We've released the ability of scaling app/down application instances by leveraing AWS Autoscaling feature. In this way, the same policies that can be defined on AWS can be applied to app instances, with the EYCloud platform taking care of automatically configuring them as if they were provisioned manually through our UI or API.
Things to take into account:
- As it stands, this feature is for scaling application instances only. If you need to scale other type of instances, open a ticket with our Support Team to discuss other options.
- Autoscaling is a per-environment configuration. On EYCloud, a single autoscaling policy can't provision/terminate instances across environments.
- Autoscaling is only possible on instances that live in a VPC. If your app instances don't live in or are classiclinked to one then you'll need to migrate them to a VPC. Contact our Support Team for assistance on how this can be achieved.
- Time-based scaling is not avaible yet through the UI.
- New instances will be created from fresh EBS volumes. Given the nature of how AWS autoscaling provisions new instances and how EYCloud handles snapshots, having the former use the last snapshot is essentially not possible. If your environments rely on snapshots to bring up new app instances, contact our Support Team to evaluate which alternatives are possible.
To have the ability to use autoscaling on all environments, enable the feature by going to the 'Tools' menu, selecting 'Early access'
and enabling 'Autoscaling'
Creating an autoscaling group for an environment
To actually use autoscaling on a given environment, an autoscaling group has to be created at the environment level. Go to the 'More Options' section, find 'Autoscaling'
and select it. A new window will appear:
(Do not mind about dynamic scaling policies just yet. It will be covered below)
The default settings for an autoscaling group will have one app instance as the minimum and 10 as the maximum. Alter those as desired, as well as the 'health check grace' and 'default cooldown' values.
It's to note that the app_master is not on the autoscaling group to avoid mistakenly terminating it, which will result on the app being down.
Click on 'Create Autoscaling Group' and wait a bit until EYCloud provisions and configures the autoscaling group. The following screen will show up:
give it some time, and reload the page to find a message like the one below:
At this point the autoscaling group is provisioned and active. A new setting appears, 'Desired capacity', which by default matches 'Minimum number of servers'. If you have left the defaults values then a new app instance will be added to the environment as soon as AWS triggers it.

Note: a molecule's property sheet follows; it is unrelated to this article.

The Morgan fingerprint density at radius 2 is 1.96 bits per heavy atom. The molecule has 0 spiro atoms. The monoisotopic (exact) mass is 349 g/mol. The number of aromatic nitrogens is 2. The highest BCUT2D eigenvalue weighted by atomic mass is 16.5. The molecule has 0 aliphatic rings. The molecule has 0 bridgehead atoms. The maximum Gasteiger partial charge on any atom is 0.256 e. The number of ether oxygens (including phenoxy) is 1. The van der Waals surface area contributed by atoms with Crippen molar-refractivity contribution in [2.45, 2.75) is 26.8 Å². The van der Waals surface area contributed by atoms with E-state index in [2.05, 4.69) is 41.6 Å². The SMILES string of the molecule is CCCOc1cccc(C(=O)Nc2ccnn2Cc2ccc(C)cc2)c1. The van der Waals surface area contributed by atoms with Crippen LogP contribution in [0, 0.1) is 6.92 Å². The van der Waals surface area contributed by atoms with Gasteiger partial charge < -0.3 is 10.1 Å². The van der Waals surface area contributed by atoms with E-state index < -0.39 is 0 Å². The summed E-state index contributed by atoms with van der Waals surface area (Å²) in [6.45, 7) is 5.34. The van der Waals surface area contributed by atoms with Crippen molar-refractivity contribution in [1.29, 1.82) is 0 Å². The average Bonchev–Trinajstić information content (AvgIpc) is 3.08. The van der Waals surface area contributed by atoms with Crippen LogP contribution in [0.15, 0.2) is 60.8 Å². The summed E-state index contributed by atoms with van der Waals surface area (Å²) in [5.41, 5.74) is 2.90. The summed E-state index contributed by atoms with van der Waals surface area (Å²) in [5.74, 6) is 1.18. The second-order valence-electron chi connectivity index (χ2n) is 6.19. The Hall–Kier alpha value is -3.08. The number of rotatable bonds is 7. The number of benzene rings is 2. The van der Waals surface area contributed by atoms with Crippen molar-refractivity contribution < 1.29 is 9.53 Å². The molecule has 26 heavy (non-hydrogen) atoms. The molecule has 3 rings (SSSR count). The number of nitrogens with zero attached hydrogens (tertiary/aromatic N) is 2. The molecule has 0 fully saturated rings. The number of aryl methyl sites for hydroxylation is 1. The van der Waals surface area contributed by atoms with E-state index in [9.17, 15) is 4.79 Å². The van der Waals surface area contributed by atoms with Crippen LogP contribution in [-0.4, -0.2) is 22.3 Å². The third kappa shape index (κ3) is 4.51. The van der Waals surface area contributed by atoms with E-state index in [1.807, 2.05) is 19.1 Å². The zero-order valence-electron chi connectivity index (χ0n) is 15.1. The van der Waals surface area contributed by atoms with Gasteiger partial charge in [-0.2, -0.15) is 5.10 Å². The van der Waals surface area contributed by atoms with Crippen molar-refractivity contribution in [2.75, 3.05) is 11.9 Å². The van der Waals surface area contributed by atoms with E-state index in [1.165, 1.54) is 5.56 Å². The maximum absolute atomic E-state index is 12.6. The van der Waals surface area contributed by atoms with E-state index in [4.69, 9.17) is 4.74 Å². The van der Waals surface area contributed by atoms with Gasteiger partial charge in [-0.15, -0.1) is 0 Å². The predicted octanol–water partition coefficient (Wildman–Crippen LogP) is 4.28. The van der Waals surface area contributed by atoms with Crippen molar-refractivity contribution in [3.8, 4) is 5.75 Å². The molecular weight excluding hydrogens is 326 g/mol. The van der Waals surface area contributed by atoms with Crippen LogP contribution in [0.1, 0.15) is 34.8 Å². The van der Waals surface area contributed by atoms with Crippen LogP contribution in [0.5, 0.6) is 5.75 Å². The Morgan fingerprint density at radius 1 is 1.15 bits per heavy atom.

Defining autoscaling policies
The autoscale policies in EYCloud are very similar to the ones in AWS. While it's not necessarily required to know them in details, consider having a read of the AWS docs on the matter.
Click on 'Add New' got start working with policies
Every policy has three sections:
- The policy type and its name. Define here which type of on-demand scaling you'll be using, and give a name to the policy. The linked AWS doc provides a good explanation of the different on-demand types of scaling.
- What will trigger the policy (or its 'alarm'). Here keep in mind that 'metric' is 'aggregated' for 'numbers of periods' across all the instances that at already part of the autoscaling group. And will trigger if the result matches the 'trigger value' according to the 'operand'. In this context, 'period length' is how long the event will take place, which in EYCloud is related to the time it takes for an instance to be provisioned/terminated.
- The action to happen when the policy is triggered. Special attention has to be put here on the value for 'cooldown', which is how long the autoscaling engine will wait until trigger another action. This is related with how long it takes to provision a fully working instance in your environment, or to terminate it.
Click on 'Create' to create the policy, and then on 'Update Auto Scaling Group' to have changes be put in place in AWS. A common mistake here is to forget to 'Update', in which case you'll need to redo the changes on the policy.
As it is with changes that involve major parts of the infrastructre, we advise to test policies on a non-production environment first. Pay special attention to provision and termination times for your application and adjust the 'period length' and 'cooldown' accordingly.
Define a healtcheck path for your application. This value will be used by the load balancer (HAProxy or AWS's xLB) to mark the instance as healthy and start sending traffic towards it. If an app's related healtcheck is not defined, the default will be for the load balancer to check at the TCP level if Nginx is responding. Hence, the load balancer may start sending traffic over before the app behind Nginx is ready to process it, generating 500s and such.